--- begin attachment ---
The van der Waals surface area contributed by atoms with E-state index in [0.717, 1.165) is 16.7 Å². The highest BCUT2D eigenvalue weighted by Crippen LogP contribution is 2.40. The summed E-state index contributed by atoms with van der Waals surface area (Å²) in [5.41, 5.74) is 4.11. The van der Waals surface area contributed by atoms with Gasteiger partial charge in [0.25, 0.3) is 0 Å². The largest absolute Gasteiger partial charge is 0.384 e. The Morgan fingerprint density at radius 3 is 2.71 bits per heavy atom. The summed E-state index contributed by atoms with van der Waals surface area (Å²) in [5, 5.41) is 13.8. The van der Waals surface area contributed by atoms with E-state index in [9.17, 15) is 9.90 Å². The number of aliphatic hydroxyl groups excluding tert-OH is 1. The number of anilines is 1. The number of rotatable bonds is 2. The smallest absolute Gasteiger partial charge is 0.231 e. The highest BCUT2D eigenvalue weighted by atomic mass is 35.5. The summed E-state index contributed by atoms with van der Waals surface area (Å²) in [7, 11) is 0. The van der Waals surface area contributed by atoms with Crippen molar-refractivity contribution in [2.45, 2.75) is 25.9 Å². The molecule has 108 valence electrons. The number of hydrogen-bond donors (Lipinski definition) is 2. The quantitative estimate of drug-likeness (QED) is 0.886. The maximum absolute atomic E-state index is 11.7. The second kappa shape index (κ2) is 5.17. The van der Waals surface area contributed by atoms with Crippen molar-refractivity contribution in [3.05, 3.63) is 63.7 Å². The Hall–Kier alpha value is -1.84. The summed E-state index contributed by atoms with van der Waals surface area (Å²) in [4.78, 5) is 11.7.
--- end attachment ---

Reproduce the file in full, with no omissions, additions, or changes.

The van der Waals surface area contributed by atoms with E-state index in [0.717, 1.165) is 16.7 Å². The highest BCUT2D eigenvalue weighted by Crippen LogP contribution is 2.40. The summed E-state index contributed by atoms with van der Waals surface area (Å²) in [5.41, 5.74) is 4.11. The van der Waals surface area contributed by atoms with Gasteiger partial charge in [0.25, 0.3) is 0 Å². The largest absolute Gasteiger partial charge is 0.384 e. The Morgan fingerprint density at radius 3 is 2.71 bits per heavy atom. The summed E-state index contributed by atoms with van der Waals surface area (Å²) in [5, 5.41) is 13.8. The van der Waals surface area contributed by atoms with E-state index in [9.17, 15) is 9.90 Å². The number of aliphatic hydroxyl groups excluding tert-OH is 1. The number of anilines is 1. The number of rotatable bonds is 2. The smallest absolute Gasteiger partial charge is 0.231 e. The highest BCUT2D eigenvalue weighted by atomic mass is 35.5. The summed E-state index contributed by atoms with van der Waals surface area (Å²) in [7, 11) is 0. The van der Waals surface area contributed by atoms with Crippen molar-refractivity contribution in [2.45, 2.75) is 25.9 Å². The molecule has 108 valence electrons. The number of hydrogen-bond donors (Lipinski definition) is 2. The quantitative estimate of drug-likeness (QED) is 0.886. The maximum absolute atomic E-state index is 11.7. The second kappa shape index (κ2) is 5.17. The van der Waals surface area contributed by atoms with Crippen molar-refractivity contribution in [3.05, 3.63) is 63.7 Å². The Hall–Kier alpha value is -1.84. The summed E-state index contributed by atoms with van der Waals surface area (Å²) in [4.78, 5) is 11.7.